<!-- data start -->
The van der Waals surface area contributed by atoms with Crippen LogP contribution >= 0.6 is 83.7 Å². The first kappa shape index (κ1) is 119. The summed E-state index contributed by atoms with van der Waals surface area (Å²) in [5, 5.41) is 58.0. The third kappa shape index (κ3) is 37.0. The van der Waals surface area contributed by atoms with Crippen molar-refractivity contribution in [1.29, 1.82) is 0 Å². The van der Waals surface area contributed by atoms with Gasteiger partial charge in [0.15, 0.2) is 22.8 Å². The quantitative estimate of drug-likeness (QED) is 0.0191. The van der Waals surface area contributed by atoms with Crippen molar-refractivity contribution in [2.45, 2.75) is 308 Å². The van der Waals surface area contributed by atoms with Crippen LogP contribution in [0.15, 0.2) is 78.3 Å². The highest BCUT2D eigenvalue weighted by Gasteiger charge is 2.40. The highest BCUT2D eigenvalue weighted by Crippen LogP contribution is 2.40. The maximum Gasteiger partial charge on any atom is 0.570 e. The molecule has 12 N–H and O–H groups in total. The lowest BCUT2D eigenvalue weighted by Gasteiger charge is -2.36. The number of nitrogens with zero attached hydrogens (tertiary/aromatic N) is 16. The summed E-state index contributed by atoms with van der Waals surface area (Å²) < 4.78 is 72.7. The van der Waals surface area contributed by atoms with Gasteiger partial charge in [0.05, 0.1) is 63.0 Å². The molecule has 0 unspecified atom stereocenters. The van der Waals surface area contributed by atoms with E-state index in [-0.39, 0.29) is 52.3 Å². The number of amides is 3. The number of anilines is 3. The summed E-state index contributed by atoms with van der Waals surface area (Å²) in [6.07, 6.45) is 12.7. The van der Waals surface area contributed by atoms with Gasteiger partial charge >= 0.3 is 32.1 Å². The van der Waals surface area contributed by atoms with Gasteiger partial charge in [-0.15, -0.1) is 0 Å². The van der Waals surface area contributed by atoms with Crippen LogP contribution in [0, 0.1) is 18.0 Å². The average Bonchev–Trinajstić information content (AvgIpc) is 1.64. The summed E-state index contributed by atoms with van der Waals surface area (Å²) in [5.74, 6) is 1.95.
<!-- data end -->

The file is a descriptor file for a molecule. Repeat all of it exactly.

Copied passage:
The van der Waals surface area contributed by atoms with Crippen LogP contribution >= 0.6 is 83.7 Å². The first kappa shape index (κ1) is 119. The summed E-state index contributed by atoms with van der Waals surface area (Å²) in [5, 5.41) is 58.0. The third kappa shape index (κ3) is 37.0. The van der Waals surface area contributed by atoms with Crippen molar-refractivity contribution in [1.29, 1.82) is 0 Å². The van der Waals surface area contributed by atoms with Gasteiger partial charge in [0.15, 0.2) is 22.8 Å². The quantitative estimate of drug-likeness (QED) is 0.0191. The van der Waals surface area contributed by atoms with Crippen molar-refractivity contribution in [2.45, 2.75) is 308 Å². The van der Waals surface area contributed by atoms with Crippen LogP contribution in [0.15, 0.2) is 78.3 Å². The highest BCUT2D eigenvalue weighted by Gasteiger charge is 2.40. The highest BCUT2D eigenvalue weighted by Crippen LogP contribution is 2.40. The maximum Gasteiger partial charge on any atom is 0.570 e. The molecule has 12 N–H and O–H groups in total. The lowest BCUT2D eigenvalue weighted by Gasteiger charge is -2.36. The number of nitrogens with zero attached hydrogens (tertiary/aromatic N) is 16. The summed E-state index contributed by atoms with van der Waals surface area (Å²) < 4.78 is 72.7. The van der Waals surface area contributed by atoms with Gasteiger partial charge in [0.05, 0.1) is 63.0 Å². The molecule has 0 unspecified atom stereocenters. The van der Waals surface area contributed by atoms with E-state index in [-0.39, 0.29) is 52.3 Å². The number of amides is 3. The number of anilines is 3. The summed E-state index contributed by atoms with van der Waals surface area (Å²) in [6.07, 6.45) is 12.7. The van der Waals surface area contributed by atoms with Gasteiger partial charge >= 0.3 is 32.1 Å². The van der Waals surface area contributed by atoms with Gasteiger partial charge in [-0.15, -0.1) is 0 Å². The van der Waals surface area contributed by atoms with Crippen LogP contribution in [0, 0.1) is 18.0 Å². The average Bonchev–Trinajstić information content (AvgIpc) is 1.64. The summed E-state index contributed by atoms with van der Waals surface area (Å²) in [5.74, 6) is 1.95.